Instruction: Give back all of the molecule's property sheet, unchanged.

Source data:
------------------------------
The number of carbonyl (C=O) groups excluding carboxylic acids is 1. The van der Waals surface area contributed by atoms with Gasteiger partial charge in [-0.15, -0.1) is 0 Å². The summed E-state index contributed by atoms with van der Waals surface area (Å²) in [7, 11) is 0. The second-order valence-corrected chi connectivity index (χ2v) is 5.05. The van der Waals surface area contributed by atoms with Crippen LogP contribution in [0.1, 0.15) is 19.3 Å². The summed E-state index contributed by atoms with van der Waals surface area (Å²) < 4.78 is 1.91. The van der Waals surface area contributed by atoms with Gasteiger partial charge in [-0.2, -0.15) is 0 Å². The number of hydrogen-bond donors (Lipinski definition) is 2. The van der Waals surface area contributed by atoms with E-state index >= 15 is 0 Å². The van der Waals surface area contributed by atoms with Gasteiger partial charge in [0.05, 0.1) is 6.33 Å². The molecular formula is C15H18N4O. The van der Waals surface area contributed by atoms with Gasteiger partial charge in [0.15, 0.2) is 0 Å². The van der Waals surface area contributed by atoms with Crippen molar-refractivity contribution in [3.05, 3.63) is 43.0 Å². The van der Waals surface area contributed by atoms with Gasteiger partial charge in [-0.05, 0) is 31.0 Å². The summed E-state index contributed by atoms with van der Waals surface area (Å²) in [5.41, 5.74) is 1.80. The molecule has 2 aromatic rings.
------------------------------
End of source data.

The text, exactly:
The number of carbonyl (C=O) groups excluding carboxylic acids is 1. The van der Waals surface area contributed by atoms with Gasteiger partial charge in [-0.15, -0.1) is 0 Å². The summed E-state index contributed by atoms with van der Waals surface area (Å²) in [7, 11) is 0. The second-order valence-corrected chi connectivity index (χ2v) is 5.05. The van der Waals surface area contributed by atoms with Crippen LogP contribution in [0.1, 0.15) is 19.3 Å². The summed E-state index contributed by atoms with van der Waals surface area (Å²) < 4.78 is 1.91. The van der Waals surface area contributed by atoms with Gasteiger partial charge in [-0.2, -0.15) is 0 Å². The number of hydrogen-bond donors (Lipinski definition) is 2. The van der Waals surface area contributed by atoms with E-state index >= 15 is 0 Å². The van der Waals surface area contributed by atoms with Gasteiger partial charge in [0.05, 0.1) is 6.33 Å². The molecular formula is C15H18N4O. The van der Waals surface area contributed by atoms with Gasteiger partial charge in [0.15, 0.2) is 0 Å². The van der Waals surface area contributed by atoms with Crippen molar-refractivity contribution in [3.05, 3.63) is 43.0 Å². The van der Waals surface area contributed by atoms with Gasteiger partial charge in [-0.05, 0) is 31.0 Å². The summed E-state index contributed by atoms with van der Waals surface area (Å²) in [5.41, 5.74) is 1.80. The molecule has 2 aromatic rings.